Last Tuesday was chicken slaughtering day.
My extended family all go in on about 40 chickens that we divide between three families, resulting in 10-15 chickens each, depending on what we determine earlier in the season.
I've been involved in this process before, so it was familiar, but nonetheless it is something to behold to see a chicken go from running around to beheaded, scalded, de-feathered, gutted, and trimmed and then plunked in a rinse bucket in all of 5 minutes. In a sort of magical process it goes from animal to food right before our eyes.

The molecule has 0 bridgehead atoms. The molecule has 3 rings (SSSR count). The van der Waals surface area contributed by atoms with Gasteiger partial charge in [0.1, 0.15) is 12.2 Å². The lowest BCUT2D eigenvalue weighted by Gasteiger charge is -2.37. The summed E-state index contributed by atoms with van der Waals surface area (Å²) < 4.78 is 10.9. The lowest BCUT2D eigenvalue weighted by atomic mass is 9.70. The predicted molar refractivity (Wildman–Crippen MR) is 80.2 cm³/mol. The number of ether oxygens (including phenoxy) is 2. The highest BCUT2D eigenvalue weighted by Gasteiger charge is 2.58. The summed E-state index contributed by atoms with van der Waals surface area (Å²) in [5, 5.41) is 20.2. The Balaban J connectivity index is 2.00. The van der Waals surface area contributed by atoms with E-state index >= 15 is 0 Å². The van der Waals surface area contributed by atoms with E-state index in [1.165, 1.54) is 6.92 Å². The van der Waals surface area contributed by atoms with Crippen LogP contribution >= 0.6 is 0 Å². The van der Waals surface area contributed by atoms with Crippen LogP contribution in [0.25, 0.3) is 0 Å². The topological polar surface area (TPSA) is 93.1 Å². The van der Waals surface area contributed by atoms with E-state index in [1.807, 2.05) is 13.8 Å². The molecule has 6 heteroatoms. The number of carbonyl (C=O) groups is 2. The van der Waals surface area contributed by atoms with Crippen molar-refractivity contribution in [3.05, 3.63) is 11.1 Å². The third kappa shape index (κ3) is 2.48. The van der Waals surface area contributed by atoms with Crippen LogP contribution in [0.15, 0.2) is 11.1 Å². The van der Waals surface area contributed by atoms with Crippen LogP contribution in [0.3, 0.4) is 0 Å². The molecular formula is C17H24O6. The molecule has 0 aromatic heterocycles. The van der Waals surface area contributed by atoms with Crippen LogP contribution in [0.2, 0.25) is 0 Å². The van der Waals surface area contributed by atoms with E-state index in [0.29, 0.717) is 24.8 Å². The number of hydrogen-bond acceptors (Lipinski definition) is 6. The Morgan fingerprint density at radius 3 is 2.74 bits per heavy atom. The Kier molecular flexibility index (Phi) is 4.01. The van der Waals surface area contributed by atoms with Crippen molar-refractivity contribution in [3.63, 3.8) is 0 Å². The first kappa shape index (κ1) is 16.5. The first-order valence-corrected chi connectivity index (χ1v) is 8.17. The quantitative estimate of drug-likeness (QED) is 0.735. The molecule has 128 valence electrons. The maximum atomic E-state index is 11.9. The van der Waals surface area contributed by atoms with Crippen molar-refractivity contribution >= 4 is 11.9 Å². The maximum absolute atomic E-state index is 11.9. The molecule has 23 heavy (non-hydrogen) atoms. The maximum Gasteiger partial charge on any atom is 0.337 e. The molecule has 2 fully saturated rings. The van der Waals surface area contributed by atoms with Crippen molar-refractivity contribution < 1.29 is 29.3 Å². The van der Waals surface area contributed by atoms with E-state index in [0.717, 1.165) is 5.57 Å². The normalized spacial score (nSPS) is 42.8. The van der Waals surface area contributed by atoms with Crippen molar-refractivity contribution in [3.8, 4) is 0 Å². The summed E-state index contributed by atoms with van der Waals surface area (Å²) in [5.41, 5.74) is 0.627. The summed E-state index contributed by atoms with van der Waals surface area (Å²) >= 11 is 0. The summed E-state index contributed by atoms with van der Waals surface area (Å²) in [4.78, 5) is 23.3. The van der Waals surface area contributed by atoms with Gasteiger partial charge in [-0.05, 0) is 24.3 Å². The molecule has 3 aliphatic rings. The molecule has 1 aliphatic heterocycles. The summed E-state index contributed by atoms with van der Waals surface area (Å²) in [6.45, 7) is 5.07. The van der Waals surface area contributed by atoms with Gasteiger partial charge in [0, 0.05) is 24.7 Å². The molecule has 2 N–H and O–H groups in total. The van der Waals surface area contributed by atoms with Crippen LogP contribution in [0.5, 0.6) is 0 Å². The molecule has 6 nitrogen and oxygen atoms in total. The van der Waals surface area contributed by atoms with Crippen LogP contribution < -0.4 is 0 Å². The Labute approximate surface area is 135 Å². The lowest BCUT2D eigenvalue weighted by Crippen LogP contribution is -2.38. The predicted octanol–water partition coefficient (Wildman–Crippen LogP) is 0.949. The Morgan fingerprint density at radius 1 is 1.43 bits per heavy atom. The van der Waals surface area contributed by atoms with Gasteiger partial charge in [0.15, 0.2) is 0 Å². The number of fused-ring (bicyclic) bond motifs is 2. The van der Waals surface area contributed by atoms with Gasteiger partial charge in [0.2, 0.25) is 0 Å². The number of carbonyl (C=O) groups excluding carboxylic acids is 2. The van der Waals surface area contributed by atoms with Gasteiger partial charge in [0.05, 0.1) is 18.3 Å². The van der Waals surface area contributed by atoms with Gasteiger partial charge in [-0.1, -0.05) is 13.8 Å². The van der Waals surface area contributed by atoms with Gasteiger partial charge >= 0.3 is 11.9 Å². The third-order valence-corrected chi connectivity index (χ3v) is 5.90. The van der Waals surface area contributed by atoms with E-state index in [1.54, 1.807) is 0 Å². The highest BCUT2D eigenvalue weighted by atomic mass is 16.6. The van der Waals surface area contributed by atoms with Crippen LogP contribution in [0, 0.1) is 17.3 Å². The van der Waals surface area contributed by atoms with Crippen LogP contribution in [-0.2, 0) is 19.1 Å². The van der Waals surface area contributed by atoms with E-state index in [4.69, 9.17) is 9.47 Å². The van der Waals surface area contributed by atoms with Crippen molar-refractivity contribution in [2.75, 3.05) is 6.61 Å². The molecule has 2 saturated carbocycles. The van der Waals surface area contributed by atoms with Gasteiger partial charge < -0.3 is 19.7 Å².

I don't exactly savor this process, but I respect it and I do find it fascinating. There is something primal about death and food that is laid out to see in a way that is pretty unusual in my life, and in the lives of most people.
By evening, Nancy is cutting up the chickens and freezing them. We haven't bought much store bought chicken in the last 4 or 5 years since we started doing this.
By the way, Cindy and Ralph, the folks doing the slaughtering travel around the state with their mobile processing trailer. They were featured in a book about the local food renaissance in Hardwick, Vermont called "The Town that Food Saved" by Ben Hewitt. I have not read it, but am looking forward to doing so.